SpringBootTest Initialization781847910
Total733067897046

Notice that most of the time is consumed by the last 2 rows of the above table. Those two rows are not part of our tests, they are context setup to run the SpringBoot tests.

The question is do we need to have SpringBoot running when performing those tests?

The answer is no! But, what can it be replaced with?

3. The solution

There are two options to solve the above problem:

  1. Write a custom implementation of the BookRepository interface.
  2. Use the ‘JPARepositoryFactory‘ class to create an instance of the BookRepository.

Both options do not require us to start SpringBoot, but, the first is complex, faulty, and time wasting. Thus, we are left with second option!

3.1. Illustration

To use the ‘JPARepositoryFactory‘ and the dependency on SpringBoot, we need to do the following:

  1. Use the EntityManager class to load the InMemory database configuration (H2 in our case). This also requires us to include the Persistence.xml file that defines the H2 configuration.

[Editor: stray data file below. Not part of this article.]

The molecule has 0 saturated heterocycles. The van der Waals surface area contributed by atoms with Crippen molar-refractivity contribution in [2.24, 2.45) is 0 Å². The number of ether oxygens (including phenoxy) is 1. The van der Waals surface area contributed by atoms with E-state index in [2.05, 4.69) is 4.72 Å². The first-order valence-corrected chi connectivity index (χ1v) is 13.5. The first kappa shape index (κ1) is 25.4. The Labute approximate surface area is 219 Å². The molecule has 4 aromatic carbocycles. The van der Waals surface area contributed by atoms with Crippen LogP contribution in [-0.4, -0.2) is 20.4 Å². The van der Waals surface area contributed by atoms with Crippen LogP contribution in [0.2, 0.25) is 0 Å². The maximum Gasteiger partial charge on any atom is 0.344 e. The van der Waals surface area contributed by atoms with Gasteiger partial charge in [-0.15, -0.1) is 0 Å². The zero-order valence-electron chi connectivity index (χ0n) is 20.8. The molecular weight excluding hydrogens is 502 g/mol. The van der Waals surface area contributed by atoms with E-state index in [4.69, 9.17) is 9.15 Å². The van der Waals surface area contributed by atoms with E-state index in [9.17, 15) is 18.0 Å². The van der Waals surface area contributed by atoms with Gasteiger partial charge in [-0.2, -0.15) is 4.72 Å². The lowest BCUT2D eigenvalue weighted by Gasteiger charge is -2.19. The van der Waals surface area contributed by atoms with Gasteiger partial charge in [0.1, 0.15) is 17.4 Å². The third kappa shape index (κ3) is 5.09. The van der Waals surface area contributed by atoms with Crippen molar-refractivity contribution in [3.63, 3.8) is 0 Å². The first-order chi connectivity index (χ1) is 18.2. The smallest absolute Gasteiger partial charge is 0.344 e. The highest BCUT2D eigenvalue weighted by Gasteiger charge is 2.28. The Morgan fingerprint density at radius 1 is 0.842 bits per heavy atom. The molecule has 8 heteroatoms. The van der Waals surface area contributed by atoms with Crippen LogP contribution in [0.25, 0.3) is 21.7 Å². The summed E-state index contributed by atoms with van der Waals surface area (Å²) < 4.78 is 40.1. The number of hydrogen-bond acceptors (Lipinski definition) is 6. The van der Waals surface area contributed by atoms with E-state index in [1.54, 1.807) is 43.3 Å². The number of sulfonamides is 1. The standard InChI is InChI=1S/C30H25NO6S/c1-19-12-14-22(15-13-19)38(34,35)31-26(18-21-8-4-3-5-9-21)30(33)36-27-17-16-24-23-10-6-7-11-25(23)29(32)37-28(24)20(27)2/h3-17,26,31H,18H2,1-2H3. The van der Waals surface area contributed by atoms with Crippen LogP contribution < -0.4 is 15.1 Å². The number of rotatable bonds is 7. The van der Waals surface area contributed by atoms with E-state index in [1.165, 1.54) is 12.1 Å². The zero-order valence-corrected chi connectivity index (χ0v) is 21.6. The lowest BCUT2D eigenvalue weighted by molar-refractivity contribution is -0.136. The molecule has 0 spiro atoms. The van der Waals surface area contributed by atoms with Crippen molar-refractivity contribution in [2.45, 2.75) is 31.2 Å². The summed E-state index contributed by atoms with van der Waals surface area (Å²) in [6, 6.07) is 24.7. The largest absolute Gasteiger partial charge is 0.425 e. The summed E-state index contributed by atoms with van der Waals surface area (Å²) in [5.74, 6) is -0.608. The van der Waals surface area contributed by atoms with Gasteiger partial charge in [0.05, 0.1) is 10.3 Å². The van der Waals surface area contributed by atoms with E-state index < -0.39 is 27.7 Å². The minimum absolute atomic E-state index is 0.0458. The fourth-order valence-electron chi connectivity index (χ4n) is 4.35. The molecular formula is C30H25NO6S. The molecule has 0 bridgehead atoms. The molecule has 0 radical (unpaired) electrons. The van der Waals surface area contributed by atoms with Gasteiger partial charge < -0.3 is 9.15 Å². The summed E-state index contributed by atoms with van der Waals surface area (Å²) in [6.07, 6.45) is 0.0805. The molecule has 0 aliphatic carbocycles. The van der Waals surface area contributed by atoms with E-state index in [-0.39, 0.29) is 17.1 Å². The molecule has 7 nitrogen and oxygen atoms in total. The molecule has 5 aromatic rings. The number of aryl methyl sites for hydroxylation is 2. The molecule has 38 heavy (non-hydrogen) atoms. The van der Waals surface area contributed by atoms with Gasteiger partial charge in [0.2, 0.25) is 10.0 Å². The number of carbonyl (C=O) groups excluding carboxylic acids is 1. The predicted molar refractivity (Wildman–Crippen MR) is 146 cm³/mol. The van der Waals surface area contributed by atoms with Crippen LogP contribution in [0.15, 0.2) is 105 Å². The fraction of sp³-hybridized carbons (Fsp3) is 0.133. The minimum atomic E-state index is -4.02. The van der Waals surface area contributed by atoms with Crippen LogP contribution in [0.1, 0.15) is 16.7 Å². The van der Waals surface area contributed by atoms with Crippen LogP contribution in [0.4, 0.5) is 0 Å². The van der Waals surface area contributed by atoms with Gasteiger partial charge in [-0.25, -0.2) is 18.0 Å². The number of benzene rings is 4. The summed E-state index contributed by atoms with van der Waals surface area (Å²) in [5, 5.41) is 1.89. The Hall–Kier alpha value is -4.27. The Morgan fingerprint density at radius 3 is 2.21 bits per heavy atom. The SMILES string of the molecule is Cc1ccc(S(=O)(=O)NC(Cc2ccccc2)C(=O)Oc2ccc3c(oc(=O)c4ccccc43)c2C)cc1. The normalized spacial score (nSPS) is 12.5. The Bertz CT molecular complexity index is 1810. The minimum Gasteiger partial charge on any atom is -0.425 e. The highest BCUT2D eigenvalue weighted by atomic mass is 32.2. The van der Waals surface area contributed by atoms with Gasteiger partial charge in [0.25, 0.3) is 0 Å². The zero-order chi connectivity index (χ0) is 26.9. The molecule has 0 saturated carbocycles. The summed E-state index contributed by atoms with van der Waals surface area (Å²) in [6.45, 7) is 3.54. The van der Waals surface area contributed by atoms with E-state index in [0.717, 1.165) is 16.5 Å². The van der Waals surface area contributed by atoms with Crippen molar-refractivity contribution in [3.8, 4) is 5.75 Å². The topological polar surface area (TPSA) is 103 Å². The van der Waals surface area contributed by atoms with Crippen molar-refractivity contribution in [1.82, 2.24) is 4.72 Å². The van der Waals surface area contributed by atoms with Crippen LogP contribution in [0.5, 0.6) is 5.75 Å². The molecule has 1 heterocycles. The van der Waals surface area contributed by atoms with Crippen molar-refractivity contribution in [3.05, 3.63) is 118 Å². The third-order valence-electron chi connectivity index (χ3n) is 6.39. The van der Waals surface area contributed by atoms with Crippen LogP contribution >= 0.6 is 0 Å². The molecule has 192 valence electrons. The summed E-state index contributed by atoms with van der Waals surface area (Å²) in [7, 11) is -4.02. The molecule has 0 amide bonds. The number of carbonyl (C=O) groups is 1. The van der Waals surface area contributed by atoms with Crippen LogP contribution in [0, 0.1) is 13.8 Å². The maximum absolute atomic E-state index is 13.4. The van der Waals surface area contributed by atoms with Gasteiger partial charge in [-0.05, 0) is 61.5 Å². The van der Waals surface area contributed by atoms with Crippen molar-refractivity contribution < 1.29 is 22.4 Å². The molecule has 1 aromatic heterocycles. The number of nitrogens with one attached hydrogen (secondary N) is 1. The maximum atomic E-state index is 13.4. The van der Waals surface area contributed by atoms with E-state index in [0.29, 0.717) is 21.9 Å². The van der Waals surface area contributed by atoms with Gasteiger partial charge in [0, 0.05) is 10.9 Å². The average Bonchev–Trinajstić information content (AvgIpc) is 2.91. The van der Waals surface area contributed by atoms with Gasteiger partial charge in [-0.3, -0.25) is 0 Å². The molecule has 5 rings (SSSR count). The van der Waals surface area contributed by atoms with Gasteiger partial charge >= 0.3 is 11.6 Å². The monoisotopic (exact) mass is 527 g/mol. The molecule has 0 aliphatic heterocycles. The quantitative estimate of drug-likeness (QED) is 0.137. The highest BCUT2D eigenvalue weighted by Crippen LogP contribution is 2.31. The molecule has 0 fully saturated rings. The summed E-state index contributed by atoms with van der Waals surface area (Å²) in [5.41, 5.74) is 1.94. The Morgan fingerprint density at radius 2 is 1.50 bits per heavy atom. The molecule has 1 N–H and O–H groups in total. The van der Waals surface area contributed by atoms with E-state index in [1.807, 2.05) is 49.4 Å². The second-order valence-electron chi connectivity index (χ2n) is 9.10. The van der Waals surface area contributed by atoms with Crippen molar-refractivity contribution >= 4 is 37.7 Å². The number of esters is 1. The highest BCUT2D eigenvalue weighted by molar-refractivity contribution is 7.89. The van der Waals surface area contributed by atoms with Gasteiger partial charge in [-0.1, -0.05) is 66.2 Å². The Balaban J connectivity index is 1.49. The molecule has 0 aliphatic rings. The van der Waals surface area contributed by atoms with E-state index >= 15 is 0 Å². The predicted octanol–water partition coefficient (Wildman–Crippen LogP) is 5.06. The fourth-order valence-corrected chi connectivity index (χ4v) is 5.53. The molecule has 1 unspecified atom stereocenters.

2. Use ‘JpaRepositoryFactory‘ class to inject an implementation of the BookRepository interface.

Below is a code snippet of test file (NoSpringBookRepositoryTest.java):

class NoSpringBookRepositoryTest {

    private static EntityManagerFactory entityManagerFactory;
    private static EntityManager entityManager;
    private static BookRepository bookRepository;

    private Book cleanCode;
    private Book refactoring;
    private Book cleanArchitecture;

    @BeforeAll
    public static void setup() {
        entityManagerFactory = Persistence.createEntityManagerFactory("InMemoryRepository");
        entityManager = entityManagerFactory.createEntityManager();
        JpaRepositoryFactory factory = new JpaRepositoryFactory(entityManager);
        bookRepository = factory.getRepository(BookRepository.class);
    }

    @BeforeEach
    public void before() {
        entityManager.getTransaction().begin();
        cleanCode = new Book("978-0132350884", "Clean Code", "Robert Martin");